I’m sorry so much time elapsed since the last newsletter. Most people are using Facebook to share photos these days, so I got in the habit of posting images in that forum. I’ll try to continue doing both.
Only one slot remains for some lucky person who wants to photograph hummingbirds next month in the Christmas and Davis Mountains of Texas. Take a look at these images from last year’s trip and contact me if you are interested. This year, we should have a good chance to see Magnificant (Rivoli’s), Rufous, Broad-billed, Calliope, Black-chinned and Lucifer Hummingbirds.
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This trip will be part of the Davis Mountains Hummingbird Festival. I’ll be your photography guide. The multi-flash set up will be available for flight shots like these. The perch shots were done without flash in a totally natural setting near feeders.
Go to 956-330-2114 or firstname.lastname@example.org to register. Get more details at my website (www.larryditto.com). When the site opens, just click on Photo Tour Schedule.
In case you are wondering, the Davis Mountains are often much cooler than the rest of Texas this time of year. My family spent a few days out there last week and it sure was nice. Unfortunately, the hummingbirds were in mid-molt and looked pretty scruffy. There were 20 or so of the birds at the feeders where we were staying but they just didn’t offer much for pretty shots.
It wasn’t a photo trip, but I managed to capture a few shots along the way: click on an image to enlarge and sharpen it for better viewing.
So, there you have it. It was in the mid 80’s all week at Fort Davis while McAllen was basking in the 105-110 degree zone.
Some of you have been asking “why is the ranch called “Transition Ranch”. Well, it sits in an ecological transition zone between the Texas hill country, west Texas desert area and the south Texas brush country. Hence, the name. It’s the ranch’s location that gives it so much diversity of bird life.
Five photographers joined me in late April for the spring photo tour and I have a couple of their photos to share plus a few I was lucky enough to capture.
This very old raccoon actually had only one eye, so he looked pretty bad. I added a new left eye to make him presentable…no extra charge for the cosmetic surgery.
I photographed this fox squirrel in a perch tree added by the ranch owner at a photo blind (the same location as the raccoon and some of the bird images to follow).
Butterflies were frequent visitors to the water drip site by one of the “morning” blinds.
This sunning Spiny Crevice Lizard looked much better on this perch than a bird would. Occasionally, sites are fitted with “perches” that are too large and sun-bleached to work well for bird photos.
Mark Cromwell sees things the rest of us miss. After getting the MacGillivray’s Warbler, he got this shot (below) of a hummingbird bathing on the wing at a water drip.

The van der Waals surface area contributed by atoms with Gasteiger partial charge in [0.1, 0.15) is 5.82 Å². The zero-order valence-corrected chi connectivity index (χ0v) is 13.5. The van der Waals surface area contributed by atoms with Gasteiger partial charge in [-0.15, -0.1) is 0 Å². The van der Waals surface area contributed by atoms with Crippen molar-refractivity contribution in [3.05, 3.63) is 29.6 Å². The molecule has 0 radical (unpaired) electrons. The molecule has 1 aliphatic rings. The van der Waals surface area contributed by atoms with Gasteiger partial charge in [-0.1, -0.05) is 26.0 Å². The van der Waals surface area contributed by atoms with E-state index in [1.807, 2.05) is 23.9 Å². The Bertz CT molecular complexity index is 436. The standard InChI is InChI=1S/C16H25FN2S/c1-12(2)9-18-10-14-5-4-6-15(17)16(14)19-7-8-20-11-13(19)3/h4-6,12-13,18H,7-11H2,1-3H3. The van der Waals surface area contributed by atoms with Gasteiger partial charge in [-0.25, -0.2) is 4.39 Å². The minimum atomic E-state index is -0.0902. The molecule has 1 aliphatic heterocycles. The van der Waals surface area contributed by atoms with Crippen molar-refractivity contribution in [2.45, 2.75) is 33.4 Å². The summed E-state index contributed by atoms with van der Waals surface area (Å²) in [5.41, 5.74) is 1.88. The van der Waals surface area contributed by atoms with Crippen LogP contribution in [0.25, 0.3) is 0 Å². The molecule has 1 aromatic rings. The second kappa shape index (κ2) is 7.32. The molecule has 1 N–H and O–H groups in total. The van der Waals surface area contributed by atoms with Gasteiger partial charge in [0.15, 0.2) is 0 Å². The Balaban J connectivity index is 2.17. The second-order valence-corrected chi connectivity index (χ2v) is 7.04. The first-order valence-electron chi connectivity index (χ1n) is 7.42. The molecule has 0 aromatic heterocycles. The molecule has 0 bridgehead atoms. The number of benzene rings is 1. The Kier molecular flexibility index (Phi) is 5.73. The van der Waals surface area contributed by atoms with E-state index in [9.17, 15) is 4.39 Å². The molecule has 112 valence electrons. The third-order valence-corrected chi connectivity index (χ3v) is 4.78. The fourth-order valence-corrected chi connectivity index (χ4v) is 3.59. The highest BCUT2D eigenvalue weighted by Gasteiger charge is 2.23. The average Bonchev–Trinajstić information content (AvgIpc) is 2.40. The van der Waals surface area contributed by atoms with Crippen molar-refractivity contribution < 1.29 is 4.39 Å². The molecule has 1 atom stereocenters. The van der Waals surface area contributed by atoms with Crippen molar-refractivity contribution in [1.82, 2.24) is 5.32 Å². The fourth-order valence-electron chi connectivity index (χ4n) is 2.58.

We got our first Black-headed Grosbeak this year at Transition Ranch.
Lazuli Buntings made several appearances this year… a thrilling site for those of us who live east of their range.
Painted Buntings visited all the Transition Ranch blinds this spring.
Transition Ranch has lots of sparrows in the spring.
There is seldom enough light to allow the capture of sharp images of warblers in flight, but I liked this blurred shot.
Yellow-rumped Warblers (Audubon’s in this case) are always beautiful in breeding plumage.
Orioles are always jumpy and hard to photograph, but we got these plus Scott’s Oriole this year.
I always enjoy capturing a bit of action (like this bird’s foot in the air) to add interest to a photo.
I hope you get the idea; Transition Ranch has a lot of birds in the spring.
In mid-August, I’ll be headed back to west Texas for one last instructional photography tour. Then a new season begins and it will be time to develop a new schedule for 2017-2018. That west Texas trip will begin in the Christmas Mountains and then we will move a few miles over to the Davis Mountains. It is all a part of the Davis Mountains Hummingbird Celebration. This might be a great opportunity to photograph several species of hummers right here in Texas. Check my website Photo Tour Schedule for details. If you are interested, send me an email and I’ll get you registered and provide the details. The photo tour will accommodate eight people and only three slots are left.
Here are some photos from the recent trip to the Christmas Mountains Oasis for Lucifer Hummingbirds and other species. Note that some of the images are provided by the participants.
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The following images are mine. After the fact, I realized I’d missed a lot of good shooting while tending the hummingbird flash setup, but the group got some good diversity in their images.
All of my photos were done with the Canon 1D Mark II, 500 mm Canon Lens, Gitzo 1348 tripod and Wimberly head.
Here are 3 varied bunting images I really liked from my collection:
There were many more birds I couldn’t show here, but you should be getting the idea that the Christmas Mountains Oasis is pretty special. Thanks to all the participating photographers for sharing your images.
Three weeks after the FeatherFest trip, I was at the Block Creek Natural Area with five photographers to “focus” on several species. As you will see, they seemed most impressed by the wild turkeys, hawks and hummingbirds.
All the following shots were made by the group and I think it’s an impressive collection.
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Three images by Barbara Pickthall:
Two images by Larry Urquhart:
Male Black-chinned Hummingbird feeding.
Four photos by Jack Emsoff:
Two photos by Tom Pickthall:
Kimberly Smith, our fifth photographer, wasn’t able to submit images for this newsletter, but some of her shots will be featured in a future newsletter on the Christmas Mountains Lucifer Hummingbird Photo Tour.
Way to go photographers. Thanks for sharing your beautiful photos.